Benefit Britain 1949: Episode 1

“You can’t expect me to live off that.” said Karen, an annoyed client at the Labour and Welfare Office. Everyone has an opinion on what should be changed with today’s benefits, but does anyone have a definitive way of making it fair?

You could not help feeling a sense of guilt at the difference between 1949’s benefits and today’s high paid so-called ‘scroungers’. 

One might say that it was a propaganda stunt to get claimants thinking about how ‘lucky’ they are by 1949’s standards. However, it raised some important points about how the long-term sick, disabled and elderly were supported.

Craig, 24, who suffered with spina bifida, had never had a job and was starting to feel rejected by today’s working society. With the 1949 benefits he only received emergency funds because he had not ‘paid-in’ to government. However, with training and work-experience his benefit went up. He probably got the most out of this experiment, as he ended up with a job offer at a call centre. While watching the programme, I asked myself, is this a better way of helping the disabled. Seven decades ago were actively helped them find a job that was suitable for them. Yet Craig had never received help in finding a job which could work for him.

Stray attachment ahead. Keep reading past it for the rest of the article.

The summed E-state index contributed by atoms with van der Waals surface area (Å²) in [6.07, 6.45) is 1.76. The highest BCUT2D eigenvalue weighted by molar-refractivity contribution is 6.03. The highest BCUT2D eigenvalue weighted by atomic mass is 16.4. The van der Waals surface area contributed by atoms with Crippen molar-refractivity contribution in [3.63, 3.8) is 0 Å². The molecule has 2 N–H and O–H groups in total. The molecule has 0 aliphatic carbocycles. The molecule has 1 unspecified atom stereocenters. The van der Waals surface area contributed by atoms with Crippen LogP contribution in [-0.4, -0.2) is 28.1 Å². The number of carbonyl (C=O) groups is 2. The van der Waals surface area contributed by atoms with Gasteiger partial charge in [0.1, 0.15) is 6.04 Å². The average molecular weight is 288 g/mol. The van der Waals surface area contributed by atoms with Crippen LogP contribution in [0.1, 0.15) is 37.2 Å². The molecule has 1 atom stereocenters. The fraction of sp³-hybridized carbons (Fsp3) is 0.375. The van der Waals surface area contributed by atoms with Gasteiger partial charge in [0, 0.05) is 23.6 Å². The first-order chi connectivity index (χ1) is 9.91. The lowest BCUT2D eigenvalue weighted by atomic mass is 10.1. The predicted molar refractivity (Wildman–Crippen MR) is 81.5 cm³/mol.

While Craig benefited from 1949, Karen, who was on long-term sick benefit and Melvyn, a retired train engineer found the task more challenging.

Melvyn was given just £5.49 to live on a day, that had to cover his rent, bills, travel and food costs. He was left alone in his flat. He had with no car or bus pass because they were not provided until the end of the last century. He ended up in debt, and having to sell his grandfather’s watch just to break even. It got worse, because Melvyn had little food and a poor diet, he was told he could not look after himself, and with no-one around to help, ended up in a care home. Is this not more of a strain on government resources than the adequate state pension of 2013?

Karen, who suffered with a string of ailments, from a bad back to diabetes, also received very little money and had several check-ups from the welfare officer. She as forced to defend her conditions which made for very uncomfortable viewing. It was very clear that pensioners and the long-term sick were made to feel like a strain on resources in the 1940’s. 

The programme had its highs and lows from watching an ecstatic Craig get a job offer, to watching elderly Melvyn cry into his bedding because he was so lonely. Uncomfortable, yet engaging, emotional viewing. The series will hopefully make some benefit claimants think about just how lucky they are.

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